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The Organ Pipe. During the last two labs you explored the superposition of waves and standing waves on a string. Just as a reminder, when two waves or more occupy the same region of a medium at the same time, they will interfere with each other.

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Presentation Transcript
slide2
During the last two labs you explored the superposition of waves and standing waves on a string.
  • Just as a reminder, when two waves or more occupy the same region of a medium at the same time, they will interfere with each other.
  • Today you continue to study interference by looking at standing waves in organ pipes.
standing waves
Standing Waves
  • When two sets of waves of equal amplitude and wavelength pass through each other in opposite directions, it is possible to create an interference pattern that looks like a wave that is

“standing still.”

  • It is a changing interference pattern.
  • Today you will create such patterns in open and closed organ pipes.
slide4
Longitudinal Standing Waves

In

Closed Organ Pipes

slide5
When sound waves pass down a closed pipe and reflect from the other end, you have a situation in which two waves are traveling in opposite directions and occupying the same region of space at the same time.
  • Under the proper conditions a longitudinal standing wave can be established with an antinode at the open end and a node at the closed end.
slide6
Again the lowest frequency standing wave that can be established is called the first harmonic.
  • Its standing wave pattern looks like this. (Plotted as displacement of air molecules versus position in the tube.)

First Harmonic

Fundamental

  • This frequency is also called the fundamental.
slide7
The next higher frequency standing wave pattern looks like the following.

Third Harmonic

First Overtone

  • Since this frequency is three times the first harmonic, it is referred to as the third harmonic.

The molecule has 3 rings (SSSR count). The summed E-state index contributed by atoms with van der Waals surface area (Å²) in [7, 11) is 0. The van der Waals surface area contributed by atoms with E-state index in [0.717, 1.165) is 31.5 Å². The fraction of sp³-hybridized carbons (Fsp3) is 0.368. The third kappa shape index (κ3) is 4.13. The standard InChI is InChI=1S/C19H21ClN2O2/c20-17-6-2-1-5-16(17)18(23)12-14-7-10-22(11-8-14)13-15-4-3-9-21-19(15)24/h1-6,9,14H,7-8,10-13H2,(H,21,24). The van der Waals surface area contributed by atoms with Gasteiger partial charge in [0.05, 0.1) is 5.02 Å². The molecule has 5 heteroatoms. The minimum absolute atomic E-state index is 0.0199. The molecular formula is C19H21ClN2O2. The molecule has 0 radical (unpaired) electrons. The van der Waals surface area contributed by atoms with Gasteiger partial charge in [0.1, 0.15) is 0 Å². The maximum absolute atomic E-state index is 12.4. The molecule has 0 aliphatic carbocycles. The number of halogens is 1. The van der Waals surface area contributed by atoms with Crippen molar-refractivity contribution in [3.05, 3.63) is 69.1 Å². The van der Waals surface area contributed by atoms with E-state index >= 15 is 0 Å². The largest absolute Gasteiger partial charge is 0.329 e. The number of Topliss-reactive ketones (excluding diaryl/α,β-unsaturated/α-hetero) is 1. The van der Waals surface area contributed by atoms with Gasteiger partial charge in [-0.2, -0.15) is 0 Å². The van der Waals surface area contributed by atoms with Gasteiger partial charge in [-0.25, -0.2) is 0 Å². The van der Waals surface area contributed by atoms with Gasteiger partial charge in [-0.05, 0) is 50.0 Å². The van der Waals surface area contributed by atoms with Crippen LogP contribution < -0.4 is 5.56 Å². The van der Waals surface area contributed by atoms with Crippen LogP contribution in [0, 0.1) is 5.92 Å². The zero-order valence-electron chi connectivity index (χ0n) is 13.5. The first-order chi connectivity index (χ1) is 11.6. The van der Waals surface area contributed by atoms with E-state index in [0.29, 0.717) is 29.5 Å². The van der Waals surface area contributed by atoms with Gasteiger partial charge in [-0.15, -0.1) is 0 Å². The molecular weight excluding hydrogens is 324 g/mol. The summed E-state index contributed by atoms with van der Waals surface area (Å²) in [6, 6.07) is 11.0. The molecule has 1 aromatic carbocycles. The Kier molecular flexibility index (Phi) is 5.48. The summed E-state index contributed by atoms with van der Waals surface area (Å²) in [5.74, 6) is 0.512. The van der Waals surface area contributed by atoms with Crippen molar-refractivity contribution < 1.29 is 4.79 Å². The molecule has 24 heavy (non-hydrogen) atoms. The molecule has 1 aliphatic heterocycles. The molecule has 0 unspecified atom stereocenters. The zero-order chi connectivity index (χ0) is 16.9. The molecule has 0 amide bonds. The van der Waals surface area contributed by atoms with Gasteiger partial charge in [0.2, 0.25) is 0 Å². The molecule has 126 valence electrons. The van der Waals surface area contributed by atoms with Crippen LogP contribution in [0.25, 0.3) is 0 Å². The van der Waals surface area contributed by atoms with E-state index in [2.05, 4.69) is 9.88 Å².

• Since this frequency is the next higher frequency, it is called the first overtone.

(It is the first tone above the fundamental.)

slide8
The next higher frequency standing wave pattern looks like the following.

Fifth Harmonic

Second Overtone

  • Since this frequency is five times the first harmonic, it is referred to as the fifth harmonic.
  • Since this frequency is the next higher frequency occurring in the pipe, it is called the second overtone.

(It is the second tone above the fundamental.)

slide9
Longitudinal Standing Waves

In

Open Organ Pipes

slide10
When sound waves pass down an open pipe and reflect from the other end, you again have a situation in which two waves are traveling in opposite directions and occupying the same region of space at the same time.
  • Under the proper conditions a standing wave can be established with an antinode at each end.
slide11
Again the lowest frequency standing wave that can be established is called the first harmonic.
  • Its standing wave pattern looks like this. (Plotted as displacement of air molecules versus position in the tube.)

First Harmonic

Fundamental

  • This frequency is also called the fundamental.
slide12
The next higher frequency standing wave pattern looks like the following.

Second Harmonic

First Overtone

  • Since this frequency is twice the first harmonic, it is referred to as the second harmonic.
  • Since this frequency is the next higher frequency, it is called the first overtone.

(It is the first tone above the fundamental.)

slide13
The next higher frequency standing wave pattern looks like the following.

Third Harmonic

Second Overtone

  • Since this frequency is three times the first harmonic, it is referred to as the third harmonic.
  • Since this frequency is the next higher frequency occurring in the pipe, it is called the second overtone.

(It is the second tone above the fundamental.)

slide14
In the experiment today you will determine the lengths of pipe necessary to create different standing wave patterns.
  • You will also discover that a particular frequency will be a first harmonic for one length of pipe and yet a different harmonic for a different length pipe.
  • The next two slides will illustrate this.
slide15

Fifth Harmonic

First Harmonic

Third Harmonic

For this length pipe

the fundamental

would look like this.

Consider a standing wave in a closed organ pipe.

This fundamental wavelength

is three times longer and thus

has a frequency of 1/3 of this

third harmonic.

Fundamental

First Overtone

Second Overtone

Keeping the same frequency but making the pipe three times longer

Keeping the same frequency but making the pipe five times

the original length

This shows that a particular frequency can be a first harmonic for one pipe, a third harmonic for a longer pipe and a fifth harmonic for an even longer pipe.

slide16

Third Harmonic

First Harmonic

Second Harmonic

Consider a standing wave in an open organ pipe.

Fundamental

First Overtone

Second Overtone

Keeping the same frequency but making the pipe two times longer

Keeping the same frequency but making the pipe three times

the original length

This shows that a particular frequency can be a first harmonic for one pipe, a second harmonic for a longer pipe and a third harmonic for an even longer pipe.

slide17

v

l

=

f

  • In this experiment you will need to calculate the wavelength of a wave based on knowing the speed and frequency.
  • Remember that

v

f

=

l

or